Under the presidency of the provost, Fontenay also had, as of XIIIe century, a kind of municipal organization, and the lords of the strongholds included/understood in the fortifée enclosure, were obliged to give up with the council of the conciliation boards the care to provide itself for safety with the city. It was to remove with feudality the capacity of. he to harm (1).

Mothe-Achard also had at the same time a similar organization.


ELECTION OF A MAYOR.

The exercise of what one formerly called Justice seigneuriale, consisted in the knowledge of certain causes, by particular judges, in audiences known as: Sat Seigniory.

These causes were the dations of supervision and trusteeship, the actions on real things located in the jurisdiction, the actions between the people whose fine did not exceed sixty pennies for the average justice, seven pennies six sums of money for the low one. In general, nothing less interesting than the registers of these bases which have escaped with the action of time, sleeping in the dust of the files, or completing to disappear under the tooth from the rats in the obscure funds from some attics.

One would be wrong to however generalize the contempt which these witnesses of another age inspire, has because one always finds there with glaner these infiniments small of the history, who collected, coordinated "and explained, are the history itself; not admittedly" that of the wars, the battles and other plagues of humanity, "but that of the institutions, manners and the uses, in a" word, the life even of our fathers. "

Mr. of Boutetière, whose letters regret the loss, in discovered a new proof in the papers of the Large-Priory of Aquitaine, about Malta, preserved at. files of the department of Vienna. Inter alia information, one finds there thirteen official reports of the appointment of the annual Mayor, to which the inhabitants contributed. We believe pleasant being in our readers, in their presenting the summary of this scientist work.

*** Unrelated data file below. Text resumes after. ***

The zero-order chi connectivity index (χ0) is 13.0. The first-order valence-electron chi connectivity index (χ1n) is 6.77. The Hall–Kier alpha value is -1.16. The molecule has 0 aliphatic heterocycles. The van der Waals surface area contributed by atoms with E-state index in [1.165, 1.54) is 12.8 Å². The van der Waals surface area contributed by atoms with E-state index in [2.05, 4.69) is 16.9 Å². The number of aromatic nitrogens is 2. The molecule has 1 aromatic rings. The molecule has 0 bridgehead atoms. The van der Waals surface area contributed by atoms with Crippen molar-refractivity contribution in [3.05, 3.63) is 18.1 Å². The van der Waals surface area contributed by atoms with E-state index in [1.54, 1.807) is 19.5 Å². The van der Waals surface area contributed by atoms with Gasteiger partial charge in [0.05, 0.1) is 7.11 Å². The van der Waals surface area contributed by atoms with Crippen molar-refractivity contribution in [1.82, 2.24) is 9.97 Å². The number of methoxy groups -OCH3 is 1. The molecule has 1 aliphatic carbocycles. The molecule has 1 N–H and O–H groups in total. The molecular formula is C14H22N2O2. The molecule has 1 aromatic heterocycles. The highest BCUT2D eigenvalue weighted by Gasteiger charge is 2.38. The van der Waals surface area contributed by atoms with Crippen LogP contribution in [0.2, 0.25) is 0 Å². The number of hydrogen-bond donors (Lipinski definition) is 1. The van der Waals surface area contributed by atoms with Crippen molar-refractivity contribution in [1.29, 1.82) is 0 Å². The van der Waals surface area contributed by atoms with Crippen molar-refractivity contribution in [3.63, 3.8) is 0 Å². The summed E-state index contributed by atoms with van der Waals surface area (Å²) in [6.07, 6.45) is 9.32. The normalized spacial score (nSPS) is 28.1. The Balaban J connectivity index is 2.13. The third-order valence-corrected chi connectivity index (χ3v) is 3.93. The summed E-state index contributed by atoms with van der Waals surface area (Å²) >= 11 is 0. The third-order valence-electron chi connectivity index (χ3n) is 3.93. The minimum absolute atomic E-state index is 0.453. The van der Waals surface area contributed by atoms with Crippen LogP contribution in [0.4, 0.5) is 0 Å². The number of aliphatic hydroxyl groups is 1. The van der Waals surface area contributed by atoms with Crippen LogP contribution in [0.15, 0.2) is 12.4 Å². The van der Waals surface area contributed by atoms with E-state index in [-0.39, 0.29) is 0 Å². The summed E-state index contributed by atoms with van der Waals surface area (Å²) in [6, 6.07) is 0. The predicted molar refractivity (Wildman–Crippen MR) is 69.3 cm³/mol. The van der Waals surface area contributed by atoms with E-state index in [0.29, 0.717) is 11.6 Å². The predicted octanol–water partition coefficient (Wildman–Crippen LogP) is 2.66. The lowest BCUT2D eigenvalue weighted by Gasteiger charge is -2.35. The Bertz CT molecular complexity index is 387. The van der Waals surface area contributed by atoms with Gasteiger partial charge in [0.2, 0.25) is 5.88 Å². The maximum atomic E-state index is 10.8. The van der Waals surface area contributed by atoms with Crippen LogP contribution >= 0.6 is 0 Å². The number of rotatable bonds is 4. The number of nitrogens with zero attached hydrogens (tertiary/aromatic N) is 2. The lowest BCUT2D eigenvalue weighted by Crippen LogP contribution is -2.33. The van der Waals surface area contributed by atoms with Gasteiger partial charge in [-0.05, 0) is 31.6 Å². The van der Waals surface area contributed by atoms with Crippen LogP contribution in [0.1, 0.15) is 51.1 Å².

The Chestnut grove, today simple hamlet of: commune of Saint-Philbert-of-Bridge-Charrault, belonged to Midsummer's Day de Launay, commandery of Malta, located in the parish of Holy-Cecile. With the Middle Ages there was in this small seigniory, as in all the others, a charged officer, under the name of provost, of all the details of the administration. This office that one. often find in our regions, conceded in stronghold, was sometimes exerted by hard and avid men, and the inhabitants of the Chestnut grove bought at the price of a revenue of thirty pennies, the right to put one. them in the place of this intermediary obliged with their lord. The sum was large for the time, but the advantage too; because apart from much of others which are obvious, one of the men of the community exerting these functions on a purely free basis, the economy was large. T1 had there profit also for the commander of Launay, to perceive the sum initially, then to let its vassal do themselves their business.

Each year, the feastday of Saint-Barnabe (1l June), the chiefs of house met to elect three candidates, one of which was selected for provost, or mayor, by the lord. After the solemn installation and the service of oath, there was festival at the village; and the institution functioned as well as possible of the interests of all until 1525. From this date, internal discords occurred between the inhabitants: little by little the voters refused to use their rights, several were even condemned to the fine and since 1534 (June 14, where one declared mayor a sior Morin) one does not attend any more but one exchange of stamped paper between the seneshal Bereau, father of the poet of this name, assisted by his Pruyau fellow-member, and Jehan Morin, affublé of Mathurin Barbarin, its allocated sergeant (1).

This charter of 1236, written with a hand mutilated by the German balls, gives the detailed account of the introduction into the principal village of the parish of Saint-Philbert-of-Bridge-Charrault, at time when feudality dominated, of the electoral vote for the choice of the mayor or provost, charged with collecting the tax. If the right obtained thus (and not without sorrow probably), promptly fell in disuse, one should not be caught some to the lords, but on the subjects, that the threat of a large fine only brought back to the poll, and whose indifference caused the cancellation of the charter intended to ensure the safety of their goods and their people.


Chapters
XII XXI XXII XXIII XXIV